TZ: A Night on the Town is written using alternating first-person voices—which strikes me as particularly well suited to co-writing because it gives each author the ability to develop a distinct character or characters (kind of like improvisational theatre).
I had the pleasure of reading THE AUGMENTED MAN, a story of a US soldier with a stormy past. Author Joseph Carrabis delves into the psychological and physical aspects of warfare and its effects on the psyche of this soldier, Nick Trailer. Mr. Carrabis shared his thoughts on various aspects of his writing and reading with me.
What kinds of books do you read?
Well written. They’re getting harder and harder to find, though. But reader friends tell me I’m persnickety about what’s well-written. Genre doesn’t matter to me, nor does fact or fiction. But well written? I don’t yield on that one.
Who are your favorite authors?
The first who come to mind are Terry Melia (Tales from the Greenhills) and Joanell Serra (The Vines We Planted), both indie authors and both have amazing talent (I’m waiting for their next books).
(Yes, the rhyme is deliberate.) Well: is it Covid-19? Maybe it was, a bit. At first. People’s routines were upset, they felt anxious, under-stimulated, and possibly other things seemed more important. But what kind of excuses are those? Crap ones. More serious, possibly, is the furore over George Floyd’s death and racism in recent weeks. Not only has there been unrest in the US and the UK, which at times has seemed to threaten the very fabric of society, but also, black writers have been demanding a more prominent role. (I say black writers rather than ‘diverse writers’ because by far the most vocal writers have been black, and most of them seem to have been pointing specifically to under-representation by African-Americans (in the US) or Afro-British (in the UK).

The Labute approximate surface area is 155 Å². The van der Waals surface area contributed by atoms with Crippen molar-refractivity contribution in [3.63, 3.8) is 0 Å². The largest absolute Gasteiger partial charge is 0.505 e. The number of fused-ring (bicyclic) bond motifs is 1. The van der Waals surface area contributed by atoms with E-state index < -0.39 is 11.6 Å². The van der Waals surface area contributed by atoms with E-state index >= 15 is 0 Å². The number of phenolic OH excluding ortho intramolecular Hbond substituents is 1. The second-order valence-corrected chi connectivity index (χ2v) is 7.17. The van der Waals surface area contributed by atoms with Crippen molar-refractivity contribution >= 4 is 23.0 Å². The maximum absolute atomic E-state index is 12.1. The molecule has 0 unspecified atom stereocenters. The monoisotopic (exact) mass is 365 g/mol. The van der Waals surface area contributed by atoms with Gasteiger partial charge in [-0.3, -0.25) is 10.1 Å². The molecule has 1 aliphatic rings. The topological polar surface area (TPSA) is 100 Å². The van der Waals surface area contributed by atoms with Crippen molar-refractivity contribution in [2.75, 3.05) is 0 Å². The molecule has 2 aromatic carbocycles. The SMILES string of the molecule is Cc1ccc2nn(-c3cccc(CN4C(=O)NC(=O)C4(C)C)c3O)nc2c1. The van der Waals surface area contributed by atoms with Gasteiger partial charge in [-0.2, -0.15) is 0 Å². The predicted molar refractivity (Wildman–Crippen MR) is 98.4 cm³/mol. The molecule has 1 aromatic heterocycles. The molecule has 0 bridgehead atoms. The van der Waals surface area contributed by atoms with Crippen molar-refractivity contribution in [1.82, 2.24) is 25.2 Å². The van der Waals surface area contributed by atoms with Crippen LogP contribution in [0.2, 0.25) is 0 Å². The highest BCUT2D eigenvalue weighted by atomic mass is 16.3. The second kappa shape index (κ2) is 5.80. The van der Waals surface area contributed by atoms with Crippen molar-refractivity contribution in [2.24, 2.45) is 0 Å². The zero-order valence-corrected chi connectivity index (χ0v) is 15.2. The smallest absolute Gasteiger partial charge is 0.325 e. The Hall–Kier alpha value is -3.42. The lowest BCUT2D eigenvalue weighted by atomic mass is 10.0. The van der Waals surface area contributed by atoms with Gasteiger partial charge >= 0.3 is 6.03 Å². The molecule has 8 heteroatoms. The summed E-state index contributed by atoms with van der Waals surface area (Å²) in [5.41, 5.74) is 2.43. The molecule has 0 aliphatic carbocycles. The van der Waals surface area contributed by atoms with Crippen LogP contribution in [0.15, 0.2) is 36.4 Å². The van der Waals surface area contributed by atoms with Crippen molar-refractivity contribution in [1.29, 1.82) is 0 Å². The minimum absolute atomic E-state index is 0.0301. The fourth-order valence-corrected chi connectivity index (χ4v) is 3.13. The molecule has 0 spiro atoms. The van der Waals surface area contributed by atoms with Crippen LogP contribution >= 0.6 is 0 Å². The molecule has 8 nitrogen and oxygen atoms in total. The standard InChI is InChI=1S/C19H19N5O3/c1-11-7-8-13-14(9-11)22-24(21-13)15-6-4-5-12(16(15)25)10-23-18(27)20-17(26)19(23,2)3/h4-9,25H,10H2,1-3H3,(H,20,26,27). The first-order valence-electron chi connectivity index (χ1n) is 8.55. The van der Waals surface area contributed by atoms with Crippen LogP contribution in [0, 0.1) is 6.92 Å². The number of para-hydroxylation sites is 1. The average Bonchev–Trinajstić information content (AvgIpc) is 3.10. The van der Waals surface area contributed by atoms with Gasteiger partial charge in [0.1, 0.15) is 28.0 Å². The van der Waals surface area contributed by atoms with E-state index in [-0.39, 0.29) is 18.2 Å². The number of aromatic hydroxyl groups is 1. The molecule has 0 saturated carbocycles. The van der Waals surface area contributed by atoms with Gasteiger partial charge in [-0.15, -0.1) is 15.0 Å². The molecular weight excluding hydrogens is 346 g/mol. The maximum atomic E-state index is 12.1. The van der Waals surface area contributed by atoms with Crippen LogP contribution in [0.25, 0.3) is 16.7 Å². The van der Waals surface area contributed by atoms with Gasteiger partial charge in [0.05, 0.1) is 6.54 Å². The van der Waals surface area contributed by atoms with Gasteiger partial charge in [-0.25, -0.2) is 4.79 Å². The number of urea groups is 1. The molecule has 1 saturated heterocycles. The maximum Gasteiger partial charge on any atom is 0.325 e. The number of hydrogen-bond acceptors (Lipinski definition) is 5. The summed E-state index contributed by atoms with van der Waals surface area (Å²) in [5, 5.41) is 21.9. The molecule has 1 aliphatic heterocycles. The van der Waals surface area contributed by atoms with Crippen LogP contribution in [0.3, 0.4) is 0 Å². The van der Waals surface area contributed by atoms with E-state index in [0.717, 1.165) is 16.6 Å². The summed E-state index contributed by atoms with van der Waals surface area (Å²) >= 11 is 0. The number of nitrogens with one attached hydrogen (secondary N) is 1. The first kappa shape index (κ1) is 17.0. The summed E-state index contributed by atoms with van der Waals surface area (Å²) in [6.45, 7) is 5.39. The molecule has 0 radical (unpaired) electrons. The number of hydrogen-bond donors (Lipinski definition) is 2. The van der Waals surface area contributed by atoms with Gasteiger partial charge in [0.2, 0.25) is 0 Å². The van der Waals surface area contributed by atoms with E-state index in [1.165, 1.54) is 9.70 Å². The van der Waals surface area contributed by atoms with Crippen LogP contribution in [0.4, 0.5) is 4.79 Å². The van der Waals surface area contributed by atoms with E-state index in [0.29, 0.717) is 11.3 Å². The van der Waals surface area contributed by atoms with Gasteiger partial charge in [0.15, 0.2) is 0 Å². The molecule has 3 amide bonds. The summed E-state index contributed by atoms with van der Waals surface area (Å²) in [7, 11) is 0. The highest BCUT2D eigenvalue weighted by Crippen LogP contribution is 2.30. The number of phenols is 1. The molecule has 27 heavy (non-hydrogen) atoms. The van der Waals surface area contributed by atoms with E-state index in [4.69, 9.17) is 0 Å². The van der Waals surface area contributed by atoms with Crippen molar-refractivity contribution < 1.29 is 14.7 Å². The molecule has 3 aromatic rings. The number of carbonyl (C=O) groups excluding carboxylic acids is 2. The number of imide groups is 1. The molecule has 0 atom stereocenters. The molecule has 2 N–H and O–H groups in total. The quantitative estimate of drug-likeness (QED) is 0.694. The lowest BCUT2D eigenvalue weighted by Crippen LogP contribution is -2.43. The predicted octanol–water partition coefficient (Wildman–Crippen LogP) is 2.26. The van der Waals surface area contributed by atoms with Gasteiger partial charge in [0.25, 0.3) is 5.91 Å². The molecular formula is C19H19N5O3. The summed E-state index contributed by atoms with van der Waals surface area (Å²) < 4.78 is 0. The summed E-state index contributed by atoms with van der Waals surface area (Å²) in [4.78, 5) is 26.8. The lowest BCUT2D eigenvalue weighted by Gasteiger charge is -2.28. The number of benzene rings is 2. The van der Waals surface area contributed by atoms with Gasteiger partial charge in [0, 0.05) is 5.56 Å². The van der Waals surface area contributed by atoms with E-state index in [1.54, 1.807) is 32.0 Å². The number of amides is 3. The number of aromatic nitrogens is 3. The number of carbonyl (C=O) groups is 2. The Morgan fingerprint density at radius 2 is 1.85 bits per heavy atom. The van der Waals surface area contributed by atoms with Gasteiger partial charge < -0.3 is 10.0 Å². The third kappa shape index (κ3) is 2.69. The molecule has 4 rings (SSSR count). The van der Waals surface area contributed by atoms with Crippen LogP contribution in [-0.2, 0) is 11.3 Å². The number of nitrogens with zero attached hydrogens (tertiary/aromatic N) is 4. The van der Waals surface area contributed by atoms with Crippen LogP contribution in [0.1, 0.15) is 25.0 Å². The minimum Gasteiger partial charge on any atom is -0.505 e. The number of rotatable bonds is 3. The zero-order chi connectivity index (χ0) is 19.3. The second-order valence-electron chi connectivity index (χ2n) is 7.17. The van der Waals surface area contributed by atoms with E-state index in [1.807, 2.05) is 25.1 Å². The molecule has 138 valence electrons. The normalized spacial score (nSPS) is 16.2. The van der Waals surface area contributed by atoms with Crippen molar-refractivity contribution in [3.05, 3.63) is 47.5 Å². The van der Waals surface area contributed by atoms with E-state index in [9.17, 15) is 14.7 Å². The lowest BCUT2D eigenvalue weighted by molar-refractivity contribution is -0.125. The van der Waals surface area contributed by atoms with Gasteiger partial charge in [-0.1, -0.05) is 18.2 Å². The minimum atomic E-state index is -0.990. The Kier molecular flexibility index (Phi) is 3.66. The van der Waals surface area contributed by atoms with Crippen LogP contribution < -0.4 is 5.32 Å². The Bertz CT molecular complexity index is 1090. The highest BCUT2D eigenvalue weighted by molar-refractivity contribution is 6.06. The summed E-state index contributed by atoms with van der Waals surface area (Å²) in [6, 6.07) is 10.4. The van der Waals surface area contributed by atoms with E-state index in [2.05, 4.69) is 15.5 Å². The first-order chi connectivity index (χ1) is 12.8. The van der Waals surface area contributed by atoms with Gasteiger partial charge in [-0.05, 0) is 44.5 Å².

What major federal policy has every president from Lyndon Johnson to Barak Obama agreed on? Answer: Advancing educational opportunity as a path to societal equality. They may have differed on how to expand schooling, but not that it was a goal to be achieved in order to reduce social inequality. Why then have the results not lived up to the promise? The answer is simple according to Fredrik deBoer: schooling can never produce social equality––not because we don’t spend enough or because teachers aren’t good enough. It’s because not all people are academically talented.
Marshaling studies that expose the raw underbelly of schooling’s failures on top of insights from his personal experience as a teacher, and capping that off with a measure of behavioral genetics, deBoer concludes, “as long as our education system creates winners, it will also create losers.”